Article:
Want to learn how to grow and harvest cucumbers? Whether you want to make cucumber salad or pickles, knowing when and how to harvest cucumbers from your garden is key – here’s everything you need to know!
Cucumbers are one of the easiest-to-grow vegetables. Give them sun, water, and support, and they will do the rest to fill your harvest basket with fresh, tasty veggies. You may just be planning your garden or planting seeds now, but before you know it, it’ll be time to pick those cucumbers to use in salads or make pickles.
Here’s what you need to know about growing and how to harvest cucumbers to get them in their prime.
Two Types of Cucumber Plants
First, it’s important to know that there are two different kinds of cucumber plants that you can grow: bush cucumbers and vining cucumbers. They grow differently.
These plants are more bush-like, stay in one place, and are perfect for small gardens or for growing in containers.
On the other hand, these varieties of cucumbers grow vigorously and yield large numbers of crops. While they can grow along the ground, they do best when supported and trained to grow up a trellis.
Cucumbers Varieties for Different Purposes
In addition to these differences, you’ll notice that ripe cucumbers are either small and bumpy or large slicing varieties.
The small varieties are best for pickling (although you can eat them raw), while the larger varieties have a higher water content which makes them unsuitable for the pickling process. Instead, slice and eat them fresh or put them in your water – they’re delicious!
How to Grow Cucumbers
Before we can cover when or how to harvest cucumbers, we need to know how to grow them! Here’s a quick rundown of how to successfully grow cucumbers in your garden.
When to Plant Cucumbers
Cucumbers need a long growing season – most varieties are ready to harvest around 50-70 days after planting the seeds. But, the soil needs to be 70 degrees for cucumber seeds to germinate and they’re very susceptible to frost damage. For these reasons, I don’t recommend planting (or transplanting) them outside earlier than 2 weeks after the last frost date.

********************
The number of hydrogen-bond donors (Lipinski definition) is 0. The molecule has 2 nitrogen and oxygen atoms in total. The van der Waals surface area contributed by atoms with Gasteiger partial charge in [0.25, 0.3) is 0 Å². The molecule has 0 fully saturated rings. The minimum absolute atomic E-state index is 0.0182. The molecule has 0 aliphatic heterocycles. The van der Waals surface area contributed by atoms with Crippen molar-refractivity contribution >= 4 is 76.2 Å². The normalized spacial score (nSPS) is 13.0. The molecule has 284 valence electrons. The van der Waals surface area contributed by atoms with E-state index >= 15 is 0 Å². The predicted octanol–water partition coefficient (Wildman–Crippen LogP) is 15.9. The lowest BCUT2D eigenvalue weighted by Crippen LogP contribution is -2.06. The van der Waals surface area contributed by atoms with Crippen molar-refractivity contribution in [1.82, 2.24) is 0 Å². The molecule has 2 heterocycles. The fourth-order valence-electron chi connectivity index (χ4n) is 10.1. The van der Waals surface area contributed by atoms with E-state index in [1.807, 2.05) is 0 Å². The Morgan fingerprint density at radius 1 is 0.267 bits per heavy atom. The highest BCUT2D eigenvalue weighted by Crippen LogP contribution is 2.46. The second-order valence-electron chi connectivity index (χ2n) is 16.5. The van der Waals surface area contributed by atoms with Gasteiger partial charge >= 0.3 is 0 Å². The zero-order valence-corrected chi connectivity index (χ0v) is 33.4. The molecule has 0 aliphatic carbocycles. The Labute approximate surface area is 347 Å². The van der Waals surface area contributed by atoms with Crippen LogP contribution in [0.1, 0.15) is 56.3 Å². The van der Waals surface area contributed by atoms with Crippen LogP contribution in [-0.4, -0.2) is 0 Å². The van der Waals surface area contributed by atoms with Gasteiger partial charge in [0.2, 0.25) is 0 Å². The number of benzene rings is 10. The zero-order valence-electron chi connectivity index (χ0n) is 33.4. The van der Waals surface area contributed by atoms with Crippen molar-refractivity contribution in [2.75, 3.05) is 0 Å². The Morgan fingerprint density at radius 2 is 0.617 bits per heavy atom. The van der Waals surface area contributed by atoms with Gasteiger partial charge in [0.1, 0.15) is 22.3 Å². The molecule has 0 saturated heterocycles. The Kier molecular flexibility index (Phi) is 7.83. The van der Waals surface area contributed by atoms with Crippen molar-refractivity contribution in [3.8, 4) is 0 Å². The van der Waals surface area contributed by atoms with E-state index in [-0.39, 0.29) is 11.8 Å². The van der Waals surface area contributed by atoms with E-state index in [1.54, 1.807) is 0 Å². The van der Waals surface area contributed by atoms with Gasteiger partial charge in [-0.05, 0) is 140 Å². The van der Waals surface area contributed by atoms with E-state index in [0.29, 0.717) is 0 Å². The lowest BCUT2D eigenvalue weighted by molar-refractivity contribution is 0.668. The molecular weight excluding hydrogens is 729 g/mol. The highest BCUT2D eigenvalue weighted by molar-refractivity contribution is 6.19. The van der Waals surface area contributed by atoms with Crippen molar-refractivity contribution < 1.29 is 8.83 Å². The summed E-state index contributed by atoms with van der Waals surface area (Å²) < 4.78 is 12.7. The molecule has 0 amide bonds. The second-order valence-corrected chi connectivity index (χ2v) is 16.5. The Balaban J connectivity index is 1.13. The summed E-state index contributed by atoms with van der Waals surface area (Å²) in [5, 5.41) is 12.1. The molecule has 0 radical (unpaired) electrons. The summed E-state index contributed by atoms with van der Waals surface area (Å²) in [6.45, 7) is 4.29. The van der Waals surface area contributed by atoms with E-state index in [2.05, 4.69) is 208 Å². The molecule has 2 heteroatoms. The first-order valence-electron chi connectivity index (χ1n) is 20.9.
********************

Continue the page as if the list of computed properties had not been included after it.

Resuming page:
If you live in an area with a short growing season, that timing can be a little tricky, so I recommend starting the seeds indoors about 3 weeks before you want to transplant them into the ground.
Tips for Growing Cucumbers
Cucumbers need sun and lots of consistent watering. Follow these quick tips for robust yields of delicious cukes.
- Your plants will need at least 1 inch of water per week, and even more when it’s really hot. Using a soaker hose to water close to the ground will reduce evaporation and prevent water from getting on the leaves which can cause leaf diseases.
- Plan a watering routine that’s consistent because inconsistent watering causes bitter-tasting cucumbers.
- If you want to use trellises to train your vines to grow vertically, set them up before your plants need them so you avoid damaging your seedlings or vines.
- Mulch the ground to retain more moisture.
When to Harvest Cucumbers
Once your cucumber plants mature and start to produce, you can end up with lots of ripe cukes quickly. Make sure to check your plants daily so you catch them at their peak.
Tip: It’s crucial to pick your cucumbers when they are ready. If you wait too long, they’ll develop a bitter flavor.
How do you know when to harvest cucumbers? They’re ready to harvest when they: